Members of the billionaire Sackler family, long accused of misleading the public about the addictiveness of the OxyContin sold by their privately owned pharmaceutical company, Purdue Pharma, were granted sweeping immunity from civil lawsuits by a federal judge on Wednesday.
As part of a bankruptcy plan that was negotiated behind closed doors, the Sacklers—who are said to possess net assets in excess of $11 billion—have agreed to forfeit ownership of Purdue and pay out $4.5 billion over the course of nine years. The settlement will also dissolve the company.
The Sacklers will be shielded from future lawsuits related to opioids, though the deal offers no protection from criminal charges. No such charges have been filed, however, and none so far have been reported as pending. The drugmaker has previously pleaded guilty to widespread misconduct, including illegal kickbacks to doctors, and for misleading federal law enforcement officials and downplaying OxyContin’s addictiveness.
Wednesday’s settlement, which resolves some 3,000 lawsuits brought against the Connecticut-based company and the family, does not require the Sacklers to admit to any wrongdoing in the country’s two-decades-long opioid epidemic, which has claimed roughly 500,000 lives since 1999.
Documents disclosed in early 2019 showed Richard Sackler, former chairman and president of Purdue, telling company officials in 2008 to measure Purdue’s performance by the strength of the drugs being prescribed. Higher dosages, which also carried a higher risk for addiction, netted the family the most profit.
Sackler had long pushed the company to blame opioid abuse on the people addicted to the company’s products. “They are the culprits and the problem,” Sackler wrote, while president, in one email, referring to addicts as “reckless criminals.”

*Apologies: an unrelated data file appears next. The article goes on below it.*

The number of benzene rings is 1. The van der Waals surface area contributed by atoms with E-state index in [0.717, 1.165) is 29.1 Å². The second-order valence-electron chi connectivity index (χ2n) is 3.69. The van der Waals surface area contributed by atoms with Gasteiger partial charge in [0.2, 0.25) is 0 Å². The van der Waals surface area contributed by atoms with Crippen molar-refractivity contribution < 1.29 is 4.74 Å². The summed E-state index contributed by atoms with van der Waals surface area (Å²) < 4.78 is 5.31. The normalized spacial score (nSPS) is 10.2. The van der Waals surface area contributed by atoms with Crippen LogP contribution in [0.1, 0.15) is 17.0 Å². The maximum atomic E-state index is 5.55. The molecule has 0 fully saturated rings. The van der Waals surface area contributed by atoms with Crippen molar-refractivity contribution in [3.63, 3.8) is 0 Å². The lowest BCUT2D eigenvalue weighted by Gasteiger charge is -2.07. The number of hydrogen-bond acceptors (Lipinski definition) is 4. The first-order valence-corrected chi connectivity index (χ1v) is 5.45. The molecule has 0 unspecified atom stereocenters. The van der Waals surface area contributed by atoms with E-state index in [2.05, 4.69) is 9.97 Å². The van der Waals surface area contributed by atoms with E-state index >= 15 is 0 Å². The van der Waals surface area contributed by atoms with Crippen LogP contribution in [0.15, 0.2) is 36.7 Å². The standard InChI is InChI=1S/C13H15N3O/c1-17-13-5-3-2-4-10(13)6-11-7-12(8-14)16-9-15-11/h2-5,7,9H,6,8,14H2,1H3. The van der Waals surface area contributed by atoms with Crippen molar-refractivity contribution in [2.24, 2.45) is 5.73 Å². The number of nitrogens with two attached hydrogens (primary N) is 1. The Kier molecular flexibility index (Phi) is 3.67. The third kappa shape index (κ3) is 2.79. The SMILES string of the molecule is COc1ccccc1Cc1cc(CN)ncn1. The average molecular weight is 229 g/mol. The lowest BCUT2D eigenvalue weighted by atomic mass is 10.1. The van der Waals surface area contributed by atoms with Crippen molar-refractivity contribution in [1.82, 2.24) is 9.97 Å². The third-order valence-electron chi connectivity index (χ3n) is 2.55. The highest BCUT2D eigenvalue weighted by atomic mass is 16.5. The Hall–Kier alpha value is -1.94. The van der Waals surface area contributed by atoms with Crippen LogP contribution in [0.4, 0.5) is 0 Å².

Judge Robert Drain of the U.S. Bankruptcy Court for the Southern District of New York had encouraged state and local governments to settle with the family, saying the process offered victims the best chance of compensation. Not everyone agreed. Attorneys general for nine states and the District of Columbia rejected the deal.
“There is no perfect solution here,” New York Attorney General Letitia James said in a July press conference. “But we can’t let perfect be the enemy of the good. This deal gets one of the nation’s most harmful drug dealers out of the opioid business.”
As part of the deal, Purdue will make public more than 30 million internal documents, including attorney-client communications, related to the government’s approval OxyContin and the company’s efforts to market the drug.
The Justice Department vehemently opposed the settlement, too, calling it illegal. U.S. attorneys argued the deal violates the due process rights of victims, denying them the opportunity to be heard.
Attorney General Bob Ferguson of Washington announced a plan to appeal quickly after the news, saying the immunity granted to the Sacklers, their associates, and other companies “sends a message that billionaires operate by a different set of rules than everybody else.”
“This order is insulting to victims of the opioid epidemic who had no voice in these proceedings,” Ferguson said, “and must be appealed.”